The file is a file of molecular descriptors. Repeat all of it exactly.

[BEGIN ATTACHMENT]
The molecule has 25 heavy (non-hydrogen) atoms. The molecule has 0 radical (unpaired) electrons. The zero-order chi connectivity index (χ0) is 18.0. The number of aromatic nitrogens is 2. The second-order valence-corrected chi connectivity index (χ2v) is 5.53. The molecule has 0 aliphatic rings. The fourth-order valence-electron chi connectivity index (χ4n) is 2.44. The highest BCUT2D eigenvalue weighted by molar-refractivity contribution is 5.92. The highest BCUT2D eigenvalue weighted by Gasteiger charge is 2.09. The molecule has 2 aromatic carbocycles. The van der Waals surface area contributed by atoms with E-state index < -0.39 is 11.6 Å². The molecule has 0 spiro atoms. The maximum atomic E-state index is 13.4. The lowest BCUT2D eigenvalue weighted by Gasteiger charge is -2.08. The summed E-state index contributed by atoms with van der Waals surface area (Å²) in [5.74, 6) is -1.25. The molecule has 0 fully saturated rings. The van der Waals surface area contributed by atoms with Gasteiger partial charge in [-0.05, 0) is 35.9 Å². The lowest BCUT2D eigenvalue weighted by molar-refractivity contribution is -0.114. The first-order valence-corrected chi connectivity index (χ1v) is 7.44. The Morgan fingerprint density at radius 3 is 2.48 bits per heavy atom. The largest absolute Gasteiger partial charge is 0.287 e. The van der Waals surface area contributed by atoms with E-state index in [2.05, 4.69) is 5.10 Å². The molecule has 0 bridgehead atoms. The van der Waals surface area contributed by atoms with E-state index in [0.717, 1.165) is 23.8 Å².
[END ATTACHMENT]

The molecule has 25 heavy (non-hydrogen) atoms. The molecule has 0 radical (unpaired) electrons. The zero-order chi connectivity index (χ0) is 18.0. The number of aromatic nitrogens is 2. The second-order valence-corrected chi connectivity index (χ2v) is 5.53. The molecule has 0 aliphatic rings. The fourth-order valence-electron chi connectivity index (χ4n) is 2.44. The highest BCUT2D eigenvalue weighted by molar-refractivity contribution is 5.92. The highest BCUT2D eigenvalue weighted by Gasteiger charge is 2.09. The molecule has 2 aromatic carbocycles. The van der Waals surface area contributed by atoms with E-state index < -0.39 is 11.6 Å². The molecule has 0 spiro atoms. The maximum atomic E-state index is 13.4. The lowest BCUT2D eigenvalue weighted by Gasteiger charge is -2.08. The summed E-state index contributed by atoms with van der Waals surface area (Å²) in [5.74, 6) is -1.25. The molecule has 0 fully saturated rings. The van der Waals surface area contributed by atoms with Gasteiger partial charge in [-0.05, 0) is 35.9 Å². The lowest BCUT2D eigenvalue weighted by molar-refractivity contribution is -0.114. The first-order valence-corrected chi connectivity index (χ1v) is 7.44. The Morgan fingerprint density at radius 3 is 2.48 bits per heavy atom. The largest absolute Gasteiger partial charge is 0.287 e. The van der Waals surface area contributed by atoms with E-state index in [2.05, 4.69) is 5.10 Å². The molecule has 0 bridgehead atoms. The van der Waals surface area contributed by atoms with E-state index in [0.717, 1.165) is 23.8 Å².